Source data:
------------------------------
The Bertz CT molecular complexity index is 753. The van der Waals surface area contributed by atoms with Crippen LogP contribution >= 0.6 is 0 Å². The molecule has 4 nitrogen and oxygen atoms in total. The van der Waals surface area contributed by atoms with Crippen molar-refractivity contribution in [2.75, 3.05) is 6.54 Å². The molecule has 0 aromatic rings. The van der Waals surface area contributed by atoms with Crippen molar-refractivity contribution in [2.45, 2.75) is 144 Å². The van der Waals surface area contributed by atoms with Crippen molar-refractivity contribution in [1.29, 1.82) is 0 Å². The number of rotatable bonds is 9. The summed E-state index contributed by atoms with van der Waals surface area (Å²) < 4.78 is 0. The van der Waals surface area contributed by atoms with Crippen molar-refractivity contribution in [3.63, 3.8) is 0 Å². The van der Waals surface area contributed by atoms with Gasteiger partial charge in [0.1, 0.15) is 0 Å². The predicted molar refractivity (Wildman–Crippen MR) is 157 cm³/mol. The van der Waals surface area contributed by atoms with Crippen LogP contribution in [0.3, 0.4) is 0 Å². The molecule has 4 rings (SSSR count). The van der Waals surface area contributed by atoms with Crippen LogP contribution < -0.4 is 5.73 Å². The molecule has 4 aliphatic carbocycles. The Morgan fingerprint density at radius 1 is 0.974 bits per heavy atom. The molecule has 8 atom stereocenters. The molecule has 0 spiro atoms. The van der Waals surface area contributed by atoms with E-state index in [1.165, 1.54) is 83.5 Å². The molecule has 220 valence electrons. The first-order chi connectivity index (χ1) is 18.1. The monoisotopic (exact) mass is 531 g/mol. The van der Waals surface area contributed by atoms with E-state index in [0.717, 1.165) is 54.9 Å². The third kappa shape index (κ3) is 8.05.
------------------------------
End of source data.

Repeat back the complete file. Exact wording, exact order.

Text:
The Bertz CT molecular complexity index is 753. The van der Waals surface area contributed by atoms with Crippen LogP contribution >= 0.6 is 0 Å². The molecule has 4 nitrogen and oxygen atoms in total. The van der Waals surface area contributed by atoms with Crippen molar-refractivity contribution in [2.75, 3.05) is 6.54 Å². The molecule has 0 aromatic rings. The van der Waals surface area contributed by atoms with Crippen molar-refractivity contribution in [2.45, 2.75) is 144 Å². The van der Waals surface area contributed by atoms with Crippen molar-refractivity contribution in [1.29, 1.82) is 0 Å². The number of rotatable bonds is 9. The summed E-state index contributed by atoms with van der Waals surface area (Å²) < 4.78 is 0. The van der Waals surface area contributed by atoms with Crippen molar-refractivity contribution in [3.63, 3.8) is 0 Å². The van der Waals surface area contributed by atoms with Gasteiger partial charge in [0.1, 0.15) is 0 Å². The predicted molar refractivity (Wildman–Crippen MR) is 157 cm³/mol. The van der Waals surface area contributed by atoms with Crippen LogP contribution in [0.3, 0.4) is 0 Å². The molecule has 4 rings (SSSR count). The van der Waals surface area contributed by atoms with Crippen LogP contribution < -0.4 is 5.73 Å². The molecule has 4 aliphatic carbocycles. The Morgan fingerprint density at radius 1 is 0.974 bits per heavy atom. The molecule has 8 atom stereocenters. The molecule has 0 spiro atoms. The van der Waals surface area contributed by atoms with E-state index in [1.165, 1.54) is 83.5 Å². The molecule has 220 valence electrons. The first-order chi connectivity index (χ1) is 18.1. The monoisotopic (exact) mass is 531 g/mol. The van der Waals surface area contributed by atoms with E-state index in [0.717, 1.165) is 54.9 Å². The third kappa shape index (κ3) is 8.05.